Outgoing Wesfarmers MD rejects Bunnings UK “black hole”

Richard GoyderOutgoing Wesfarmers managing director Richard Goyder has once again defended the conglomerate’s $740 million investment in taking Bunnings to the UK, rejecting an analyst assertion that the business could turn into a “black hole”.

Wesfarmers booked further losses from its UK venture (BUKI) on Wednesday morning, with same-store sales decreasing by 11.9 per cent in the first quarter of FY18 amid continued weakness within the Homebase network.

The result added fuel to concerns about Wesfarmers’ broader plans for Bunnings overseas, with Merrill Lynch analyst David Errington, who has been critical of ongoing losses in the UK, asking if management had an exit plan in place to cut its losses if conditions worsen.

Goyder, rejecting Errington’s assertion that BUKI may turn into a multi-billion-dollar blackhole, conceded that finding growth in the UK was going to take longer than expected, but reiterated his view that the market represents a “significant” growth opportunity for Wesfarmers.

“We’ve got to find opportunities to grow, we think this is an opportunity to grow, it will certainly take longer than we would have liked, but we continue to think there’s a significant opportunity for us to grow a profitable business in the UK,” Goyder told investors and analysts on Wednesday.

Bunnings managing director Michael Schneider said the nine stores already converted from Homebase to the Bunnings format were trading well, with learnings from each successive opening being contributed to ongoing improvement in the conversion strategy.

Around $849 million has been invested into BUKI so far, with 243 Homebase stores still to be converted.

Schneider put the continued poor performance of Homebase down to the clearance of discontinued ranges as Wesfarmers continue to position the business to be rebadged.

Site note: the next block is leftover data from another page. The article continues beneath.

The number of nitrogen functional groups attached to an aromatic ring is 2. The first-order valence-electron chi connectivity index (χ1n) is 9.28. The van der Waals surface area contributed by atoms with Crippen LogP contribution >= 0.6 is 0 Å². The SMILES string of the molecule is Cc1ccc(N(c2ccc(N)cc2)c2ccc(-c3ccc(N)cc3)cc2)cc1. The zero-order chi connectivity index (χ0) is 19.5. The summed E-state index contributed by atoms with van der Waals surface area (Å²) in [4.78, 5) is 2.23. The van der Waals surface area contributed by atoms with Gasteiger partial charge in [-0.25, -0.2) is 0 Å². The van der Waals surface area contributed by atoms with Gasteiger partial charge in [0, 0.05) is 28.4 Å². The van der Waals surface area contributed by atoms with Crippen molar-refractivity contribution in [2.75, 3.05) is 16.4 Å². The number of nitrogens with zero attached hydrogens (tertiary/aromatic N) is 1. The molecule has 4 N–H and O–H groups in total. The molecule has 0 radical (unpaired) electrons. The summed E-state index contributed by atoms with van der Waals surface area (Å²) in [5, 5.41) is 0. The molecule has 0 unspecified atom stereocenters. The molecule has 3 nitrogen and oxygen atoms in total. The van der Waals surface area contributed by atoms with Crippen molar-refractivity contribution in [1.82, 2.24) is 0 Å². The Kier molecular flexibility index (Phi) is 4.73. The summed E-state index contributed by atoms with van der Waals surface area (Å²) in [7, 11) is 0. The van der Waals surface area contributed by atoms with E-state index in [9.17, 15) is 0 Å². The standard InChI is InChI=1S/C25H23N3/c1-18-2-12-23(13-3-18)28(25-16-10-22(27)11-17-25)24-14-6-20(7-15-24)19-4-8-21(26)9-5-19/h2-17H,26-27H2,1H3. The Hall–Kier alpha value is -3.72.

Durkan sticks to his guns

Elsewhere in the conglomerate’s portfolio, Coles boss John Durkan found himself touting the supermarket’s underlying comparable store sales figure, which he said was just north of one per cent.

That’s in line with the 2017 trend and comparatively better than headline comparable store sales, which with deflation factored in grew by just 0.3 per cent, the slowest rate since 2008.

Supply-side pressures on fresh products drove a more than two-fold increase in food and liquor deflation in Q1 to 2.3 per cent.

Durkan said Coles had spent more on price reductions and service in the last quarter than the $200 million figure he outlined in 2H17 investment at the company’s full year-result in August, but that the majority had gone into product quality, service and digital.

He reiterated his August guidance that Coles’ performance comparable sales performance would likely start to pick-up in the third and fourth quarters as efforts to gain market share in fresh, simplify ranging and improve the circa 800 Coles’ store network sink in with customers.

“We’re tracking in line with what we said a few weeks ago [on comparable sales] and nothing much has changed in the marketplace to change that view,” Durkan said.